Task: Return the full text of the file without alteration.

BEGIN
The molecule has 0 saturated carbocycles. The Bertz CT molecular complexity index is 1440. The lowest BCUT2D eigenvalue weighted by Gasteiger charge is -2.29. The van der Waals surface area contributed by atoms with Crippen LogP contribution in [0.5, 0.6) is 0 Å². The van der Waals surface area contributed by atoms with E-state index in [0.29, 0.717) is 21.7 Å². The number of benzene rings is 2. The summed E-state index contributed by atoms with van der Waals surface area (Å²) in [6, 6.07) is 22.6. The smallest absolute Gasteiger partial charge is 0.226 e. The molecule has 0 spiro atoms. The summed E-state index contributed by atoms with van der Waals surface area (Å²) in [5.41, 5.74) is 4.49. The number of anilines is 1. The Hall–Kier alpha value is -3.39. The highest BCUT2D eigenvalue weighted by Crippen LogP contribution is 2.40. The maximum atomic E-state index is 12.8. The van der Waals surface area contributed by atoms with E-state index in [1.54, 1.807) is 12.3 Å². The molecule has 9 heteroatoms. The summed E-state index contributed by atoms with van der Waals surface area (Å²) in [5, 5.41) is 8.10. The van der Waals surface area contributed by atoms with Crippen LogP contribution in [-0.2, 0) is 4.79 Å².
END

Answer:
The molecule has 0 saturated carbocycles. The Bertz CT molecular complexity index is 1440. The lowest BCUT2D eigenvalue weighted by Gasteiger charge is -2.29. The van der Waals surface area contributed by atoms with Crippen LogP contribution in [0.5, 0.6) is 0 Å². The van der Waals surface area contributed by atoms with E-state index in [0.29, 0.717) is 21.7 Å². The number of benzene rings is 2. The summed E-state index contributed by atoms with van der Waals surface area (Å²) in [6, 6.07) is 22.6. The smallest absolute Gasteiger partial charge is 0.226 e. The molecule has 0 spiro atoms. The summed E-state index contributed by atoms with van der Waals surface area (Å²) in [5.41, 5.74) is 4.49. The number of anilines is 1. The Hall–Kier alpha value is -3.39. The highest BCUT2D eigenvalue weighted by Crippen LogP contribution is 2.40. The maximum atomic E-state index is 12.8. The van der Waals surface area contributed by atoms with E-state index in [1.54, 1.807) is 12.3 Å². The molecule has 9 heteroatoms. The summed E-state index contributed by atoms with van der Waals surface area (Å²) in [5, 5.41) is 8.10. The van der Waals surface area contributed by atoms with Crippen LogP contribution in [-0.2, 0) is 4.79 Å².